Professor Campbell, chairman of the Human Fertilisation and Embryology Authority - which regulates fertility clinics and embryo research - said the issue raised serious ethical questions.
Launching the authority's consultative document, which sets out arguments for and against selection, he said decisions had to be made on whether baby selection services would be a 'slippery slope' towards selecting gender for frivolous reasons, or be a reasonable exercise of choice made possible by scientific advances.
He said that Tom Sackville, Under-Secretary of State for Health, had asked for a copy of the document. The Government could decide to amend the Human Fertilisation and Embryology Act 1990 to cover the issue.
Yesterday the authority brought forward its consultation document on sex selection in the wake of controversy surrounding the opening of a north-west London clinic that offers sex selection for pounds 650.
But since the treatment does not involve the use of donated sperm or eggs, or creation of embryos outside the body, it does not come under the jurisdiction of the authority or the Act.
Professor Campbell said the authority would advise the clinics it licensed not to embark on gender selection for social rather than medical reasons until the authority or the Government had made a decision.
One licensed clinic provides medical gender selection - which is permitted. This takes place after in vitro fertilisation to avoid the birth of babies handicapped by a gender-linked disease such as haemophilia, which affects boys. New legislation would be needed to regulate social sex-selection clinics, Professor Campbell said. The consultation period will continue until 31 May. He said the authority wanted to hear from the public as well as scientific and medical organisations.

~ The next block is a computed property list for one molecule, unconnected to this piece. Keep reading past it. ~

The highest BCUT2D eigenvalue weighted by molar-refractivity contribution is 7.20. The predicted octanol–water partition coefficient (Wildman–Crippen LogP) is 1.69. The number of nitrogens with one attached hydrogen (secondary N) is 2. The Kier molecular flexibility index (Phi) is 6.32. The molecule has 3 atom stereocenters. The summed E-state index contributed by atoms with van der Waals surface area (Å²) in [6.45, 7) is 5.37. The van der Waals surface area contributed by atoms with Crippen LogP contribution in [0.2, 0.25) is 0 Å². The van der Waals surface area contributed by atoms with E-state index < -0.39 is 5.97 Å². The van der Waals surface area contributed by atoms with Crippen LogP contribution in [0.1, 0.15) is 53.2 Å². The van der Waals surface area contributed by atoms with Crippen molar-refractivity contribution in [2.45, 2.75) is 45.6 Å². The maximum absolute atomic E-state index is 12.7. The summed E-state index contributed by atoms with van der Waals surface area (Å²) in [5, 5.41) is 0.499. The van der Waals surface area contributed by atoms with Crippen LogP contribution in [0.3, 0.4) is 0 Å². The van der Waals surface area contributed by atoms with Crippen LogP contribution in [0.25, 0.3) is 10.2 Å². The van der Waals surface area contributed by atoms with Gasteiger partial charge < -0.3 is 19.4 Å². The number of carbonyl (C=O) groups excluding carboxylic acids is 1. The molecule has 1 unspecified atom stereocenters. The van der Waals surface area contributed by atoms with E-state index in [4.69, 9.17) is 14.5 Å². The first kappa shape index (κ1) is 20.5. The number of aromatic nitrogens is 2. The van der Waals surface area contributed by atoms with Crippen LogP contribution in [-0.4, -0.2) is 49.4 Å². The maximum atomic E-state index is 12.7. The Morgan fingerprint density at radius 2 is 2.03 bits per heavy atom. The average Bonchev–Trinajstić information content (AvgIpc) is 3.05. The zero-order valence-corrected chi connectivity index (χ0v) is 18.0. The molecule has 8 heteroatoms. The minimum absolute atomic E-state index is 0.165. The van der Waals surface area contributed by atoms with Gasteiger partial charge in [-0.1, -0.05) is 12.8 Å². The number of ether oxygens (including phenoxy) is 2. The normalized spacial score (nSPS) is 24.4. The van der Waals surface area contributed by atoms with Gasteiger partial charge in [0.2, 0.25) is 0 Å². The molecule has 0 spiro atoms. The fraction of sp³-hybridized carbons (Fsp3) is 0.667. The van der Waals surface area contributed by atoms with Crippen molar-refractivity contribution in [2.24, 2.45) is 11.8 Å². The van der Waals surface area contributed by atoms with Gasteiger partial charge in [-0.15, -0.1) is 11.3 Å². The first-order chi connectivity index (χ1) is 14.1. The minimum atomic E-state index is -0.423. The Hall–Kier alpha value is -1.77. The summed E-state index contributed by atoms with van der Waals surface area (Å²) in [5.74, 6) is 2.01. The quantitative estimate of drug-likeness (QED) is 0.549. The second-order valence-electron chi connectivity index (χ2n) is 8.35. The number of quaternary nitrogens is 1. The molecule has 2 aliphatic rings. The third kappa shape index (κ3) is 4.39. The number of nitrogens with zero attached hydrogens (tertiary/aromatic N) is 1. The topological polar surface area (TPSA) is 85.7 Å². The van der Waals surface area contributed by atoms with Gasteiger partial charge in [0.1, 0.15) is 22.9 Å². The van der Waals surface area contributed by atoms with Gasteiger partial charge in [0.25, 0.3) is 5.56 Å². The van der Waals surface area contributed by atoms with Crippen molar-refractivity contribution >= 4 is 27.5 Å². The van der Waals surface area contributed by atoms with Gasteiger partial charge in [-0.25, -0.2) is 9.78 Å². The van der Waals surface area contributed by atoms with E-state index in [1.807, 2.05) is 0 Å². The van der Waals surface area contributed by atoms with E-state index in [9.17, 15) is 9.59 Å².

Dr John Habgood, the Archbishop of York, last night called for 'great moral caution' against adopting such techniques as a normal part of medicine, although he could see no ethical objection to selection for medical reasons.
The London Gender Clinic, in Hendon, is run by Dr Alan Rose, a clinical pathologist, and Dr Peter Liu, a biochemist, who use a technique based on one developed by Dr Ronald Ericsson in America - where there are said to be about 60 clinics in operation.
Dr Rose said the process takes about four hours. Couples attend when the woman is in the fertile days of her cycle and the man produces semen. The sperm are filtered through albumen in which the 'male' sperm carrying the y chromosome swim more strongly than the x chromosome 'female' sperm, and can be filtered out. The woman is artificially inseminated with selected sperm.
He said: 'I think if a family wishes to have a balanced family of two females and two males rather than four girls . . . if the choice is there they should be allowed to make it.
'We interfere with nature all the time - contraception is a gross interference but that has come to be accepted by large sections of the population.'
The clinic has laid down its own guidelines, providing the service only to married couples who already have a child and asking them to sign an undertaking to see the pregnancy through regardless.
Claims of effectiveness vary, but are between 70 and 80 per cent for male babies and 60 to 70 per cent for female babies - against nature's even odds.Reuse content